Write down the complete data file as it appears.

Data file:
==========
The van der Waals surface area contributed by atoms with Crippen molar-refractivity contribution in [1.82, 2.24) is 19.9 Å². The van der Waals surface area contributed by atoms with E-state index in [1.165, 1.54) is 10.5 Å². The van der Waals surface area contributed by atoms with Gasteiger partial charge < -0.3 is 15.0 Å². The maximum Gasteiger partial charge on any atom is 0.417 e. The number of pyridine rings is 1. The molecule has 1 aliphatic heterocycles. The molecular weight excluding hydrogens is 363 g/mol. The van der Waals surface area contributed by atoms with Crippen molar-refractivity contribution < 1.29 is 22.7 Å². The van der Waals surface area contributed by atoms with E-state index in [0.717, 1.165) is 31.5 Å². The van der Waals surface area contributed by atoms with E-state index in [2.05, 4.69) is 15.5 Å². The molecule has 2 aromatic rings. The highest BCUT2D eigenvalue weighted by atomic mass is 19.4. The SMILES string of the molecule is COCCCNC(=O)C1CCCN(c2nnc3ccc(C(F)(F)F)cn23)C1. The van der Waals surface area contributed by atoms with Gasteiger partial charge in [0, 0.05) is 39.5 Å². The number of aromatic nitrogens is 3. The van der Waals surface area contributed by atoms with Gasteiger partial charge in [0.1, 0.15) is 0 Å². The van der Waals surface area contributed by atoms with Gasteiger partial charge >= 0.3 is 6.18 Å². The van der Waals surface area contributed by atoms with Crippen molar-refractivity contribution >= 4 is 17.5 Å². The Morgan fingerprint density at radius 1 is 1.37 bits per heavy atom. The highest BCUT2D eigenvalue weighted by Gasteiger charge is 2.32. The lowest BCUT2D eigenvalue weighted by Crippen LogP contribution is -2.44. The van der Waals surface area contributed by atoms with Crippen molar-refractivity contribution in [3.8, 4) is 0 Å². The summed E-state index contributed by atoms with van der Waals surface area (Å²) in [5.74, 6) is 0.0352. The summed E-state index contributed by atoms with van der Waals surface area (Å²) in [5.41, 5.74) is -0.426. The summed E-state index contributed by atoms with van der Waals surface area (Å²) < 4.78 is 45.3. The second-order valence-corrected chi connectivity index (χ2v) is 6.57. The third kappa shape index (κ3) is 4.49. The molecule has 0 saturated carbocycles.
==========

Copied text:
The van der Waals surface area contributed by atoms with Crippen molar-refractivity contribution in [1.82, 2.24) is 19.9 Å². The van der Waals surface area contributed by atoms with E-state index in [1.165, 1.54) is 10.5 Å². The van der Waals surface area contributed by atoms with Gasteiger partial charge < -0.3 is 15.0 Å². The maximum Gasteiger partial charge on any atom is 0.417 e. The number of pyridine rings is 1. The molecule has 1 aliphatic heterocycles. The molecular weight excluding hydrogens is 363 g/mol. The van der Waals surface area contributed by atoms with Crippen molar-refractivity contribution < 1.29 is 22.7 Å². The van der Waals surface area contributed by atoms with E-state index in [0.717, 1.165) is 31.5 Å². The van der Waals surface area contributed by atoms with E-state index in [2.05, 4.69) is 15.5 Å². The molecule has 2 aromatic rings. The highest BCUT2D eigenvalue weighted by atomic mass is 19.4. The SMILES string of the molecule is COCCCNC(=O)C1CCCN(c2nnc3ccc(C(F)(F)F)cn23)C1. The van der Waals surface area contributed by atoms with Gasteiger partial charge in [0, 0.05) is 39.5 Å². The number of aromatic nitrogens is 3. The van der Waals surface area contributed by atoms with Gasteiger partial charge in [0.1, 0.15) is 0 Å². The van der Waals surface area contributed by atoms with Gasteiger partial charge >= 0.3 is 6.18 Å². The van der Waals surface area contributed by atoms with Crippen molar-refractivity contribution >= 4 is 17.5 Å². The Morgan fingerprint density at radius 1 is 1.37 bits per heavy atom. The highest BCUT2D eigenvalue weighted by Gasteiger charge is 2.32. The lowest BCUT2D eigenvalue weighted by Crippen LogP contribution is -2.44. The van der Waals surface area contributed by atoms with Crippen molar-refractivity contribution in [3.8, 4) is 0 Å². The summed E-state index contributed by atoms with van der Waals surface area (Å²) in [5.74, 6) is 0.0352. The summed E-state index contributed by atoms with van der Waals surface area (Å²) in [5.41, 5.74) is -0.426. The summed E-state index contributed by atoms with van der Waals surface area (Å²) < 4.78 is 45.3. The second-order valence-corrected chi connectivity index (χ2v) is 6.57. The third kappa shape index (κ3) is 4.49. The molecule has 0 saturated carbocycles.